Keeping America Great in 2016

Posted September 21, 2016 by billpeach
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The 2016 Presidential election is about more than whom you could not possibly vote for, or who you think is evil, or stupid, or a liar, or a buffoon, or should be in jail, or in a circus. We need to think about qualifications, a combination of intellect and common sense, temperament, respect for the Constitution and compassion for the diversity of our people. The words Liberal and Conservative are not pejoratives, but imprecise coloration of our religion, our economics, and our politics. On November 8, we are going to elect a President, who will have to work with Congress, who will be our Commander-in-Chief, who will propose nominees for the Supreme Court, and occupy the most powerful pulpit on our planet. I have been impressed with the many people who have expressed their rational and positive support for their candidate of choice.

Voters and citizens are not deplorable; obscene speech and ignoble behavior are deplorable. Tennesseans will also be choosing 9 members of Congress, who make decisions about immigration, taxes, regulations, environment, defense, diplomacy, civil rights, and our social contract. We will elect 99 House members of our State Legislature. These people may impact your life more than the President.

I am sorry that my inquiry into your political privacy may have emboldened people on the left and right who might have been uncivil and intimidating. I appreciate many of you avowing your faith and your moral principles as the attribution for your political decisions. I respect that. But I would remind you America is a Constitutional Democratic Republic, not a Theocracy. Your public image is more than an affirmation of your faith. It requires a validation of your speech and your compassion for people with whom you live and share a sense of community.  The moral world view that comes from God is shared by people who derive their ethics from reason and human introspection. If you can for a moment, put aside your distaste for one or both of the candidates.

The first vote I cast for President was for John Kennedy in 1960. It was an absentee ballot during my active duty in the Army Reserve at Fort Belvoir, Virginia. I stood in the snow in January and watched the Inaugural Parade from the curb. From that day, until President Obama leaves office this January, we will have had 28 years of Republican presidents and 28 years of Democratic presidents in the White House.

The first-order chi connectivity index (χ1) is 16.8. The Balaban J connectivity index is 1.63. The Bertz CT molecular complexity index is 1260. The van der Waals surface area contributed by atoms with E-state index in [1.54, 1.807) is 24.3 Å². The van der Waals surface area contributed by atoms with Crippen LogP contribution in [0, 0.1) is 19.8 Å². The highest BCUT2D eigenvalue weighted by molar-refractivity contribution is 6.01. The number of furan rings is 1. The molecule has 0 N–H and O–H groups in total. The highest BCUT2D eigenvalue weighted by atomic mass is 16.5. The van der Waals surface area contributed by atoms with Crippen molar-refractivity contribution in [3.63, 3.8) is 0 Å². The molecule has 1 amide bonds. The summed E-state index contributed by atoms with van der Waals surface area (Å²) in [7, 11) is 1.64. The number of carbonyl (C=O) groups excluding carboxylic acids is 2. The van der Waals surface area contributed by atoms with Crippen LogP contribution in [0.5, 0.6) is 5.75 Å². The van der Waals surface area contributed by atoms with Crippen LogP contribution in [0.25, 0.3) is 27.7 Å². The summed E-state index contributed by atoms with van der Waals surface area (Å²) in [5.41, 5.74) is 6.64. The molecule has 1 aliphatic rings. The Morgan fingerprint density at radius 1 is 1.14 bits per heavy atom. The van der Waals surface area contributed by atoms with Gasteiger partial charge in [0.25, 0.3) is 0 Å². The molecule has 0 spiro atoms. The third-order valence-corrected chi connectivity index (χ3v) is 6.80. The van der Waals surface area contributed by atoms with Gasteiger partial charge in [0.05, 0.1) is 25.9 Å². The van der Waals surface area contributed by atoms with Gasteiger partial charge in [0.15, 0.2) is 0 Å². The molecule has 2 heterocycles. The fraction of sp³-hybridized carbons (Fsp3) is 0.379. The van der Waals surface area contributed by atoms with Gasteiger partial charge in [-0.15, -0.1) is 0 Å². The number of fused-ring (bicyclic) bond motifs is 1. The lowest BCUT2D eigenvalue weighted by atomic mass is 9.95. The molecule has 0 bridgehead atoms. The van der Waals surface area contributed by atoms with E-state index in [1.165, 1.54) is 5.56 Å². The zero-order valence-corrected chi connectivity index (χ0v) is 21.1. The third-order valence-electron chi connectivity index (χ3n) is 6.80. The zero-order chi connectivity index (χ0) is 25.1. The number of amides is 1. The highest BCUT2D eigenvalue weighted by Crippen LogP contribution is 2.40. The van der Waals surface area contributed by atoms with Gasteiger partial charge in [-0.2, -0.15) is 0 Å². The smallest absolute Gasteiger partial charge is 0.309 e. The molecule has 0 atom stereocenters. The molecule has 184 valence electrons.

America has been and is great now, and the word “again” is irrelevant. None of us are fleeing as refugees into Mexico or Canada, or a mythical time or place after the election. On a positive side, in my asking for votes for Hillary, I have found a Democratic party, unified and willing to go forward with a continuum of the Obama legacy. I have also found a bonding with my many sincere conservative Republican friends who find optimism in things that unite us as Americans that are more important than the things that divide us. Whatever you do, please vote, whether you follow your party, your conscience, or love of country. Also, even if you leave the top of the ballot blank, or write in the name of your cat or vote for a minor party candidate, give serious thought to our elections in the State Legislature in Districts 61, 63, and 65. These are our friends and neighbors. They make decisions about our schools, our local government, our quality of life, and the public political integrity of our County.

The Corruption of Children

Posted April 22, 2016 by billpeach
Categories: Uncategorized

In one of the closing scenes of the movie version of Inherit the Wind, Spencer Tracy, in the role of Clarence Darrow, quotes from Proverbs 11:29—“He that troubleth his own house…”—just before he puts copies of the Holy Bible and On the Origin of Species into his briefcase. I have watched this on late-night satellite television until it is archived forever in my brain beside To Kill a Mockingbird.

Those of you who arrived late to the South may have missed our regional reluctance to racial understanding and academic honesty within the walls of rural public education and fundamentalist Sunday school. The story of John Scopes and the Dayton, Tennessee trial, jokingly referred to as the Monkey Trial was documented on front pages of newspapers, North and South. Scopes was found guilty and fined a minimal sum for violating a state law that prohibited teaching evolution in public schools.

The trial began as a tourist phenomenon to draw a crowd to the public square and Main Street of Dayton. It became much more. Fundamentalist rural Tennessee and the liberal Eastern media created a comedic but historic spectacle involving William Jennings Bryan and Clarence Darrow.